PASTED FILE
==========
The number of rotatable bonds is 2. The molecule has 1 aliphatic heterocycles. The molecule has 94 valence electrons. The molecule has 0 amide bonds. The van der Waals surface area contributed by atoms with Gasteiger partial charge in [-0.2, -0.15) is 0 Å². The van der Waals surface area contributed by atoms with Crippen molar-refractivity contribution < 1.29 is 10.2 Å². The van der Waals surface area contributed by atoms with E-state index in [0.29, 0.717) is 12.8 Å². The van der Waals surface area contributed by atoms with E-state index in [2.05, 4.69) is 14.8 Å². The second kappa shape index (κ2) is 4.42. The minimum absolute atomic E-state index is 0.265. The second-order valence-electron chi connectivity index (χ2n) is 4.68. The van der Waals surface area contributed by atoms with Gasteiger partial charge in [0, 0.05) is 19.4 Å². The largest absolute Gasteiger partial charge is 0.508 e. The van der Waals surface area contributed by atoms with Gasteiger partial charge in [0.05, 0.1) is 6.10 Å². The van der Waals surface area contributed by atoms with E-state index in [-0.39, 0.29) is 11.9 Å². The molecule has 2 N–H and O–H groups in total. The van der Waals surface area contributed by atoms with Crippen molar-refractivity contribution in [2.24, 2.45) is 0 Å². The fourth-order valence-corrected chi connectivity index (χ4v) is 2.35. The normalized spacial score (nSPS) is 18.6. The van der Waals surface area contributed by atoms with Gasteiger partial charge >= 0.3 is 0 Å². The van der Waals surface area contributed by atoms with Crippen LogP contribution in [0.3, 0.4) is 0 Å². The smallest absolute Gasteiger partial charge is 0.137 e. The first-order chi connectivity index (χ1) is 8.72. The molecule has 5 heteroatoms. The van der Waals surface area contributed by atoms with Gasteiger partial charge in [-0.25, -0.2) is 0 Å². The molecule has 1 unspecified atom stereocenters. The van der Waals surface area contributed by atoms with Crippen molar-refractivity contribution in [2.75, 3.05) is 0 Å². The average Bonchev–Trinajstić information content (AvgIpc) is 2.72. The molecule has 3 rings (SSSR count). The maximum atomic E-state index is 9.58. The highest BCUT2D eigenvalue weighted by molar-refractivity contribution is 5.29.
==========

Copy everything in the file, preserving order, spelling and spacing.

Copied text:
The number of rotatable bonds is 2. The molecule has 1 aliphatic heterocycles. The molecule has 94 valence electrons. The molecule has 0 amide bonds. The van der Waals surface area contributed by atoms with Gasteiger partial charge in [-0.2, -0.15) is 0 Å². The van der Waals surface area contributed by atoms with Crippen molar-refractivity contribution < 1.29 is 10.2 Å². The van der Waals surface area contributed by atoms with E-state index in [0.29, 0.717) is 12.8 Å². The van der Waals surface area contributed by atoms with E-state index in [2.05, 4.69) is 14.8 Å². The second kappa shape index (κ2) is 4.42. The minimum absolute atomic E-state index is 0.265. The second-order valence-electron chi connectivity index (χ2n) is 4.68. The van der Waals surface area contributed by atoms with Gasteiger partial charge in [0, 0.05) is 19.4 Å². The largest absolute Gasteiger partial charge is 0.508 e. The van der Waals surface area contributed by atoms with Gasteiger partial charge in [0.05, 0.1) is 6.10 Å². The van der Waals surface area contributed by atoms with E-state index in [-0.39, 0.29) is 11.9 Å². The molecule has 2 N–H and O–H groups in total. The van der Waals surface area contributed by atoms with Crippen molar-refractivity contribution in [2.24, 2.45) is 0 Å². The fourth-order valence-corrected chi connectivity index (χ4v) is 2.35. The normalized spacial score (nSPS) is 18.6. The van der Waals surface area contributed by atoms with Gasteiger partial charge >= 0.3 is 0 Å². The van der Waals surface area contributed by atoms with Crippen LogP contribution in [0.3, 0.4) is 0 Å². The smallest absolute Gasteiger partial charge is 0.137 e. The first-order chi connectivity index (χ1) is 8.72. The molecule has 5 heteroatoms. The van der Waals surface area contributed by atoms with Gasteiger partial charge in [-0.25, -0.2) is 0 Å². The molecule has 1 unspecified atom stereocenters. The van der Waals surface area contributed by atoms with Crippen molar-refractivity contribution in [2.75, 3.05) is 0 Å². The average Bonchev–Trinajstić information content (AvgIpc) is 2.72. The molecule has 3 rings (SSSR count). The maximum atomic E-state index is 9.58. The highest BCUT2D eigenvalue weighted by molar-refractivity contribution is 5.29.